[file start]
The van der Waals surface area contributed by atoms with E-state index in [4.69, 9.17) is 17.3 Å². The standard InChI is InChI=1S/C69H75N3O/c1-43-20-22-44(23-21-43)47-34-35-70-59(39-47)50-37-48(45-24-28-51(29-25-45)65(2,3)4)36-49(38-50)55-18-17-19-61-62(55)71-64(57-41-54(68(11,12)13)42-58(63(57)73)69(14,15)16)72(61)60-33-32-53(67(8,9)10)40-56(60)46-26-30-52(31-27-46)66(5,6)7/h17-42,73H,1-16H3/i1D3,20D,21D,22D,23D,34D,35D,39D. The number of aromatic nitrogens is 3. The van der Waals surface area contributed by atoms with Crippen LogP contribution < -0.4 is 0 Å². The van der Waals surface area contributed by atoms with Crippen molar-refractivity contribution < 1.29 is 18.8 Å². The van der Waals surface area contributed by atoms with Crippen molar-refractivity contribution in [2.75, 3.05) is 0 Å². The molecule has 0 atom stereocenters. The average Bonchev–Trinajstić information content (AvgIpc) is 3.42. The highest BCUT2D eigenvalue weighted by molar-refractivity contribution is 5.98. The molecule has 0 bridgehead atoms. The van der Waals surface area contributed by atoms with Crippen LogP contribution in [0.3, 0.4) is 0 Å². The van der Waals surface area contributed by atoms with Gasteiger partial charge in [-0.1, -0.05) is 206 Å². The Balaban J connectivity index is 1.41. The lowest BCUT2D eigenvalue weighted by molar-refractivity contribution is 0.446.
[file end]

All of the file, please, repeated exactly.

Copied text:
The van der Waals surface area contributed by atoms with E-state index in [4.69, 9.17) is 17.3 Å². The standard InChI is InChI=1S/C69H75N3O/c1-43-20-22-44(23-21-43)47-34-35-70-59(39-47)50-37-48(45-24-28-51(29-25-45)65(2,3)4)36-49(38-50)55-18-17-19-61-62(55)71-64(57-41-54(68(11,12)13)42-58(63(57)73)69(14,15)16)72(61)60-33-32-53(67(8,9)10)40-56(60)46-26-30-52(31-27-46)66(5,6)7/h17-42,73H,1-16H3/i1D3,20D,21D,22D,23D,34D,35D,39D. The number of aromatic nitrogens is 3. The van der Waals surface area contributed by atoms with Crippen LogP contribution < -0.4 is 0 Å². The van der Waals surface area contributed by atoms with Crippen molar-refractivity contribution < 1.29 is 18.8 Å². The van der Waals surface area contributed by atoms with Crippen molar-refractivity contribution in [2.75, 3.05) is 0 Å². The molecule has 0 atom stereocenters. The average Bonchev–Trinajstić information content (AvgIpc) is 3.42. The highest BCUT2D eigenvalue weighted by molar-refractivity contribution is 5.98. The molecule has 0 bridgehead atoms. The van der Waals surface area contributed by atoms with Crippen LogP contribution in [0.3, 0.4) is 0 Å². The van der Waals surface area contributed by atoms with Gasteiger partial charge in [-0.1, -0.05) is 206 Å². The Balaban J connectivity index is 1.41. The lowest BCUT2D eigenvalue weighted by molar-refractivity contribution is 0.446.